“Oh, my,” said No Brows. “Pick Luke back up.”
Her husband guffawed. “They’re just playing…”
No Brows wasn’t having any of that. “Pick. Him. Up. Now.”
I should explain, although Luke was 10 weeks old, he was the runt of the litter (the evil breeder switched puppies on No Brows, I heard the whole story - so did the trainer, the groomer, and every innocent bystander). Luke weighed 18 pounds. Capone, 6 weeks older, was exactly 22 pounds heavier.
By the time the instructor arrived, I was starting to sweat. He asked if we had any questions before we got started. No Brows placed a dainty finger in her chin.
“Luke likes to bite my calves. I tell him ‘no’. Is that okay?”
My sons and I just looked at each other. We hadn’t done an official count, but we told Capone ‘no’ about ten million times a day.
Even the instructor looked perplexed. “That’s a good way to handle it, but make sure you sound like you mean it. You don’t want the dog to think you’re playing. You have to be firm.”
My sons and I nodded at each other. We’d been doing something right. We were definitely firm when we said, ‘no’ – and loud.
Luke was back on the floor and Capone struggled to get close to him again. I raised my hand, even though we were the only two sets of dog owners in the place. “How do I know what’s appropriate when he’s playing with other dogs?”
The instructor looked at my boys. “It’s like when your boys get into a fight. You stop them before anyone gets a bloody nose, right?”
Three jaws dropped. I think Capone’s may have dropped, too. I wasn’t sure what to say. What kind of family did this man grown up in?
He let out a sigh. “Let both of them go and see how they interact.”
I looked at the instructor in surprise. I had the leash wrapped around both of my hands and I was leaning back as far as I could to keep Capone from climbing all over Luke and squashing him like a bug.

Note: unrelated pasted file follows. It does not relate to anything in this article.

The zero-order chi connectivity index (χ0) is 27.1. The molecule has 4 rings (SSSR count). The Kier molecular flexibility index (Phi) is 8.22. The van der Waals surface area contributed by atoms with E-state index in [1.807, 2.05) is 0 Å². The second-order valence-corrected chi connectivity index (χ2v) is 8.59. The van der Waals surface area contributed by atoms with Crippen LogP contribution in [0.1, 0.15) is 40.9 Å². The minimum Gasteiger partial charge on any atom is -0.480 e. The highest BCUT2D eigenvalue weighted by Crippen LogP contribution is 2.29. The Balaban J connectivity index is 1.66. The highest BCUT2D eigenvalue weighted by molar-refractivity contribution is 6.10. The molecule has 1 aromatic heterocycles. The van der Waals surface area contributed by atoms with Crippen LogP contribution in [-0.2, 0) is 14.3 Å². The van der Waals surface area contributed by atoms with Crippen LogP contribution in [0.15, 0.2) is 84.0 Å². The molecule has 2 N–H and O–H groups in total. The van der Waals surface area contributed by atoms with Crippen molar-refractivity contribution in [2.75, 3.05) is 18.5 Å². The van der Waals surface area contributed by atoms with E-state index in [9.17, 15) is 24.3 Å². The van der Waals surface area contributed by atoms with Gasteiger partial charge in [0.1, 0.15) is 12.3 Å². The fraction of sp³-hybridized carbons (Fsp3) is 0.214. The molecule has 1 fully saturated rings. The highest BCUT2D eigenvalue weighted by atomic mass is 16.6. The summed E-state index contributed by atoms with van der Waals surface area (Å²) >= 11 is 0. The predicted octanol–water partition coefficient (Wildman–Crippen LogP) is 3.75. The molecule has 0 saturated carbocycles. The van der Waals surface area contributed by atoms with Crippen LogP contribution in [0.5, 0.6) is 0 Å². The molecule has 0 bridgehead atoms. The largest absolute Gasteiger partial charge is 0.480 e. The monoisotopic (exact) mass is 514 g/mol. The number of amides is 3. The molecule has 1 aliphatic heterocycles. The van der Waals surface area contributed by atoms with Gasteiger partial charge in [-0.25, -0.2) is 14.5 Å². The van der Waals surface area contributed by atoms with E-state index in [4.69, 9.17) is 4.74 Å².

“Let him go?”
He nodded. “Just let go of the leash, both of you.”
No Brows didn’t look convinced either, but we both let go at the same time. It was not a raging success. Within seconds Capone was on top of Luke and Luke had curled into a submissive little ball of black fur.
He knew I meant it. I spoke very firmly that time. He took one look at me and darted out to the reception area, nearly knocking over a cute little girl in a sequined skirt.
“Puppy!” she squealed.
“I’m so sorry,” I said to her dad. He just laughed.
“We have a big dog, too. It’s okay.”
We brought Capone back to the Puppy Preschool area and were met with accusing eyes. Capone had reached a frenzied state of puppy overload at the moment. He was low to the ground and sniffing, pulling me back and forth.
“Look at him,” said No Brows. “He so crazy. And Luke is so good. We named him after one of the apostles.” She nodded at the instructor and he nodded back at her.
“Dogs eventually live up to their names,” said the instructor sagely.
Oh, crap. No one told me that.
He asked me to lift all 40 pounds of Capone onto the shiny silver table. He proceeded to clean his ears and pretend to clip his paws, talking the whole time. “His energy is off the charts. He needs to learn how to behave around other dogs. He needs social skills to understand appropriate behavior.”